February 23, 2024

Too Much Too Soon? AI Is Now “Nearly Ubiquitous” In Real Estate


As many as 80 percent of agents are using AI to do things like write listing descriptions, but real estate leaders also have concerns about “guardrails” for the tech.

This report is available exclusively to subscribers of Inman Intel, the data and research arm of Inman offering deep insights and market intelligence on the business of residential real estate and proptech. Subscribe today.

A new report shows that the use of artificial intelligence has lately exploded in real estate, with the technology becoming so popular that it is now “nearly ubiquitous” at top brokerages.

The report, out this week from Delta Media, specifically found that 75 percent of leading brokerages are themselves using AI right now. Moreover, 80 percent of brokerages report that their agents are using the technology. The most popular way to use AI is to write property descriptions, the report reveals, with 82 percent of agents turning to the tech for that common industry task.

Other popular uses for AI among real estate agents include writing blog posts and communication at 67 percent, generating social media content at 60 percent, and writing content for websites at 44 percent.

Credit: Delta Media

The report goes on to note that “reliance on AI is not just present but growing, with executives rating its current importance to the industry at 5 out of 10, which surges by 40 percent when asked about AI’s importance in the ‘near future.’”

“The popularity and use of artificial intelligence in real estate has become nearly ubiquitous among America’s leading real estate brokerages,” the report states.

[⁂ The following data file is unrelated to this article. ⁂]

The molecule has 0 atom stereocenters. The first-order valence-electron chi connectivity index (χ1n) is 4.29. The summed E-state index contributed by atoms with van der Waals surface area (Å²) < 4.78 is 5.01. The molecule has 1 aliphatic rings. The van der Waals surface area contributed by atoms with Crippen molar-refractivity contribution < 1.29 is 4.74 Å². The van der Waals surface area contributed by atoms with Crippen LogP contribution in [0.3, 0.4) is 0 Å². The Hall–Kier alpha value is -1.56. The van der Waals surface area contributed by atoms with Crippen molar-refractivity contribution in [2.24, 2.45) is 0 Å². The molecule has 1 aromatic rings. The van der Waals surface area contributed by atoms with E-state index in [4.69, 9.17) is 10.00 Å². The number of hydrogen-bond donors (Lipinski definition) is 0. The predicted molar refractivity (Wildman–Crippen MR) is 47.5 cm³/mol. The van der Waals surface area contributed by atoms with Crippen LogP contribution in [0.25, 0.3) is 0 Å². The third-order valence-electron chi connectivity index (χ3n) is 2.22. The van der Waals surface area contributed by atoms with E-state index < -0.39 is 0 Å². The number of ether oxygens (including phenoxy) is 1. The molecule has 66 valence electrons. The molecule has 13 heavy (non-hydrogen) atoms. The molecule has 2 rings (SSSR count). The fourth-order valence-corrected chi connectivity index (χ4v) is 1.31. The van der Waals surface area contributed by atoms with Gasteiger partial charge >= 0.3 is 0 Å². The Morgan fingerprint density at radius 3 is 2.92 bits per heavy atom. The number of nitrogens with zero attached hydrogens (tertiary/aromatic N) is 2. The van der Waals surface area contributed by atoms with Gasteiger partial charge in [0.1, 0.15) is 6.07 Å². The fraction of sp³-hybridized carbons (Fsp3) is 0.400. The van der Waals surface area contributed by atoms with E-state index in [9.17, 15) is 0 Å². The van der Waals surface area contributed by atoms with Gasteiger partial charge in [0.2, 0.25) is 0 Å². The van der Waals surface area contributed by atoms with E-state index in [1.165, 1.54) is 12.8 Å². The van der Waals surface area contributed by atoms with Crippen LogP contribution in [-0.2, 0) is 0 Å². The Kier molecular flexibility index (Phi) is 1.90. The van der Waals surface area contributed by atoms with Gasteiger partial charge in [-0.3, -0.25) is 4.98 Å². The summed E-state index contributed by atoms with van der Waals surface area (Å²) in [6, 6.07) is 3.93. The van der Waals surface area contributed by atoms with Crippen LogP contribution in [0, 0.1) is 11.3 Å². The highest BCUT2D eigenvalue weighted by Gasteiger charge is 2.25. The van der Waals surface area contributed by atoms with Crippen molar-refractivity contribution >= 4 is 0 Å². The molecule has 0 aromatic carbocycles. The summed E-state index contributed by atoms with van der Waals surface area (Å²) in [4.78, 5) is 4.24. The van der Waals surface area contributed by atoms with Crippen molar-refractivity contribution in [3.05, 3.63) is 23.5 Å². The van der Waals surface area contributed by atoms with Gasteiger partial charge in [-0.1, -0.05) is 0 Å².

The report is based on a survey of “more than 130 top brokerage leaders representing firms responsible for two-thirds of all real estate transactions nationally last year.”

Versions of artificial intelligence have existed for years, but the sector got a major boost in popularity just over a year ago when tech startup OpenAI debuted a public version of its chatbot, dubbed ChatGPT. The company also released an image generator, DALL-E, that could create photo-realistic images in seconds.

Both tools subsequently exposed the general public to a new type of AI that could produce human-like content. Other offerings, such as image generators Midjourney and Stable Diffusion, further helped boost AI’s popularity. But the significant thing to remember is that artificial intelligence, as it’s currently conceived, has really only been in the hands of the public for just over a year — making the Delta survey’s findings of near ubiquity all the more remarkable.

In addition to finding that AI has been widely adopted, Delta’s report also reveals that there is a gender breakdown on the topic, with “female-led brokerages, particularly those with medium to large agent teams and high transaction volumes,” most likely to use the tech.

“A greater percentage of female leaders (85.3 percent) utilize AI in their businesses than male leaders (70.4 precent),” the report states.

Though the report indicates that artificial intelligence has made significant headway into real estate, it also reveals that some concerns about the technology persist. For instance, more than half of the surveyed executives worry that AI lacks “appropriate guardrails.” The are also concerns about safeguards “keeping pace with AI’s rapid integration,” according to the report.

“The highest level of worry is among brokerage leaders aged 60 or older, especially those managing smaller teams and lower transaction volumes,” the report states. “Conversely, middle-aged leaders of large brokerages with massive transaction volumes exhibit the least concern.”

Michael Minard

In the report, Delta Media owner and CEO Michael Minard ultimately concluded that brokerages and agents have “embraced” AI “at a breakneck speed.” However, he also stressed that “legitimate concerns” remain when it comes to the technology.

“As AI reliance grows, brokerages need assurance that their tech partners providing these tools have sufficient safeguards to protect them from the potential downsides,” Minard said. “Managing risks remains an imperative even as competitive pressures make adoption table stakes.”

Email Jim Dalrymple II





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